Archives For Todd Burkhalter

The Final Stretch

December 27, 2011 — Leave a comment

Weekly Update – December 27, 2011


It looks like the stock market got a shot of holiday cheer as major U.S. indexes logged better than 3% gains last week. The Dow is now up 6% for the year, and the S&P 500 is back in positive territory. While many were calling for a so-called “Santa Clause rally,” others were concerned that fears surrounding Europe’s situation would continue to be a drag on the markets.[i] Last week however, Europe’s troubles were of little account as stocks rallied to their third weekly gain in four after Congress approved an extension of the payroll tax cut to ensure taxes won’t increase on January 1.[ii] In addition, tentative signs of improvement seen in government reports on personal spending, income, and housing, all helped boost equity markets last week.[iii]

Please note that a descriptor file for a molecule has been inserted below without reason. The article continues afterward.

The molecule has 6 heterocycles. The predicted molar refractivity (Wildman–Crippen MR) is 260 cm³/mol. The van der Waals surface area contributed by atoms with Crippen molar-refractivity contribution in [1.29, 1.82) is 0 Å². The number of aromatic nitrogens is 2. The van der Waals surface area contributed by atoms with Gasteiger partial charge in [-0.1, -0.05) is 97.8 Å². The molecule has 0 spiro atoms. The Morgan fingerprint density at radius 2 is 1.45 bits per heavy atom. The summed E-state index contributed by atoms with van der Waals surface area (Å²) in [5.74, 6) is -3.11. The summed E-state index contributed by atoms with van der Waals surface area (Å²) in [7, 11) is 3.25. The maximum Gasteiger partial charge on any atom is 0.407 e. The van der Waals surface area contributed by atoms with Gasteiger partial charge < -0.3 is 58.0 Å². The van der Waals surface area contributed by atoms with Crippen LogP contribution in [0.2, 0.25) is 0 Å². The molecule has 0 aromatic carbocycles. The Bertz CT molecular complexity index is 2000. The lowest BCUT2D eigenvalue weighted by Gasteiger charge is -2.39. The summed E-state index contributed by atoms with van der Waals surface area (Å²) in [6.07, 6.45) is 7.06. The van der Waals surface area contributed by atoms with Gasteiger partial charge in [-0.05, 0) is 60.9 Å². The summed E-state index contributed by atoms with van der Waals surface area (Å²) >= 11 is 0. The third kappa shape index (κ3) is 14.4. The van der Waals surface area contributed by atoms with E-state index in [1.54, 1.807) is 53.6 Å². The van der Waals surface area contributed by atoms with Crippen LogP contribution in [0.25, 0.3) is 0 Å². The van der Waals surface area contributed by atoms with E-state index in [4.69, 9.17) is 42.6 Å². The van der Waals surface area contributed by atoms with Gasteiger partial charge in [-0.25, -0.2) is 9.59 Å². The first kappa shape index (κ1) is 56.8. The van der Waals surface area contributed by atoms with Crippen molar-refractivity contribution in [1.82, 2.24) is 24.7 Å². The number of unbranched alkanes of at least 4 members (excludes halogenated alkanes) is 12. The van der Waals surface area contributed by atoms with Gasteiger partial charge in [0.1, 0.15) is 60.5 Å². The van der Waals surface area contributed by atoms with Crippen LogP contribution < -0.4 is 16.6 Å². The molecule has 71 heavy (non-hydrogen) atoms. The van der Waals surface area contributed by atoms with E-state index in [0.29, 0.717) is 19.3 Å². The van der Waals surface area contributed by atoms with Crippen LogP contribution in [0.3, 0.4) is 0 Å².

What’s in store for the week ahead? With Wall Street closed for business on Monday, a number of major players on vacation, and few economic reports expected, trading volume will probably be light. Even so, there is something interesting we would like to share with you. According to the Stock Trader’s Almanac, the five trading days before January 1, and the two trading days that follow, typically generate abnormally high returns, yielding positive returns in 31 of the last 41 holiday seasons.[iv] Of course, past performance cannot be relied upon to predict future results, and other factors must be considered, but the trend is worth noting. 


While many investors have already closed their books for the year, we head into the final stretch eager to end 2011 in the black. Regardless of what happens during the final four trading days of the year though, we encourage you to take comfort in knowing we will keep an eye on things for you. Again we urge you to relax and enjoy some well-deserved time with your family and friends.


Stay tuned for my annual recap due next week!


Monday –

U.S. Holiday Observed – Christmas Day
Tuesday –

Consumer Confidence, S&P Case-Shiller HPI

Wednesday – EIA Petroleum Status Report

Thursday – Jobless Claims, Chicago PMI, Pending Home Sales